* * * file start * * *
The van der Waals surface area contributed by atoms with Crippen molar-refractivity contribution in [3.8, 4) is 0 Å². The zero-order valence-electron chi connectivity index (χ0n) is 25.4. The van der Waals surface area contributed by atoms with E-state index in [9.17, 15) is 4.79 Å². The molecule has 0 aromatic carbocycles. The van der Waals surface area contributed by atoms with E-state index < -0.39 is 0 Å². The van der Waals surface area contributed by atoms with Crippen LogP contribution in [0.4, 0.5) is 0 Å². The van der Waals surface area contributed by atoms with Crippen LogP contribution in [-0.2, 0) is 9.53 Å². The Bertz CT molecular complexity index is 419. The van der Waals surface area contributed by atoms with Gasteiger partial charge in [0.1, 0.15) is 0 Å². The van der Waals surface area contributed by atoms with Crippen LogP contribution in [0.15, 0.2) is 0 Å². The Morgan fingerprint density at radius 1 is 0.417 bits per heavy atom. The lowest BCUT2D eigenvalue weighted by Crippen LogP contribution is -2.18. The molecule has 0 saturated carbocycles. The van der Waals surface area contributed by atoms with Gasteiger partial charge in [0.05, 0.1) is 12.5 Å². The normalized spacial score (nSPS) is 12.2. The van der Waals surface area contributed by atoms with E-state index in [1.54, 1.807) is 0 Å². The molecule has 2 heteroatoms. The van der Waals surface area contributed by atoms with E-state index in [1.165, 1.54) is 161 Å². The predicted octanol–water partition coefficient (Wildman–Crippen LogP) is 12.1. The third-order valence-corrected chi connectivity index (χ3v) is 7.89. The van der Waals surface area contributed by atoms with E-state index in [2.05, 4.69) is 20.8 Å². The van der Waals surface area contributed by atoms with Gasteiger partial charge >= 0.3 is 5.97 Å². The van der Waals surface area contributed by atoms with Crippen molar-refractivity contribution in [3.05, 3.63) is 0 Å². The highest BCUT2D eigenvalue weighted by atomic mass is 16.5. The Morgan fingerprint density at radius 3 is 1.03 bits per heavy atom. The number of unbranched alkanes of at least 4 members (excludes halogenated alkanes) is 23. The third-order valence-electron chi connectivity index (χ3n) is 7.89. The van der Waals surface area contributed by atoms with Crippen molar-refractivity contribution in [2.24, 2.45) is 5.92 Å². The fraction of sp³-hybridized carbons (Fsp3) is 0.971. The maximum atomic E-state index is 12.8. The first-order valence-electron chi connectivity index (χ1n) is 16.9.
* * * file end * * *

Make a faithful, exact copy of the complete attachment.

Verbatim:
The van der Waals surface area contributed by atoms with Crippen molar-refractivity contribution in [3.8, 4) is 0 Å². The zero-order valence-electron chi connectivity index (χ0n) is 25.4. The van der Waals surface area contributed by atoms with E-state index in [9.17, 15) is 4.79 Å². The molecule has 0 aromatic carbocycles. The van der Waals surface area contributed by atoms with E-state index < -0.39 is 0 Å². The van der Waals surface area contributed by atoms with Crippen LogP contribution in [0.4, 0.5) is 0 Å². The van der Waals surface area contributed by atoms with Crippen LogP contribution in [-0.2, 0) is 9.53 Å². The Bertz CT molecular complexity index is 419. The van der Waals surface area contributed by atoms with Gasteiger partial charge in [0.1, 0.15) is 0 Å². The van der Waals surface area contributed by atoms with Crippen LogP contribution in [0.15, 0.2) is 0 Å². The Morgan fingerprint density at radius 1 is 0.417 bits per heavy atom. The lowest BCUT2D eigenvalue weighted by Crippen LogP contribution is -2.18. The molecule has 0 saturated carbocycles. The van der Waals surface area contributed by atoms with Gasteiger partial charge in [0.05, 0.1) is 12.5 Å². The normalized spacial score (nSPS) is 12.2. The van der Waals surface area contributed by atoms with E-state index in [1.54, 1.807) is 0 Å². The molecule has 2 heteroatoms. The van der Waals surface area contributed by atoms with E-state index in [1.165, 1.54) is 161 Å². The predicted octanol–water partition coefficient (Wildman–Crippen LogP) is 12.1. The third-order valence-corrected chi connectivity index (χ3v) is 7.89. The van der Waals surface area contributed by atoms with E-state index in [2.05, 4.69) is 20.8 Å². The van der Waals surface area contributed by atoms with Gasteiger partial charge >= 0.3 is 5.97 Å². The van der Waals surface area contributed by atoms with Crippen molar-refractivity contribution in [3.05, 3.63) is 0 Å². The highest BCUT2D eigenvalue weighted by atomic mass is 16.5. The Morgan fingerprint density at radius 3 is 1.03 bits per heavy atom. The number of unbranched alkanes of at least 4 members (excludes halogenated alkanes) is 23. The third-order valence-electron chi connectivity index (χ3n) is 7.89. The van der Waals surface area contributed by atoms with Crippen molar-refractivity contribution in [2.24, 2.45) is 5.92 Å². The fraction of sp³-hybridized carbons (Fsp3) is 0.971. The maximum atomic E-state index is 12.8. The first-order valence-electron chi connectivity index (χ1n) is 16.9.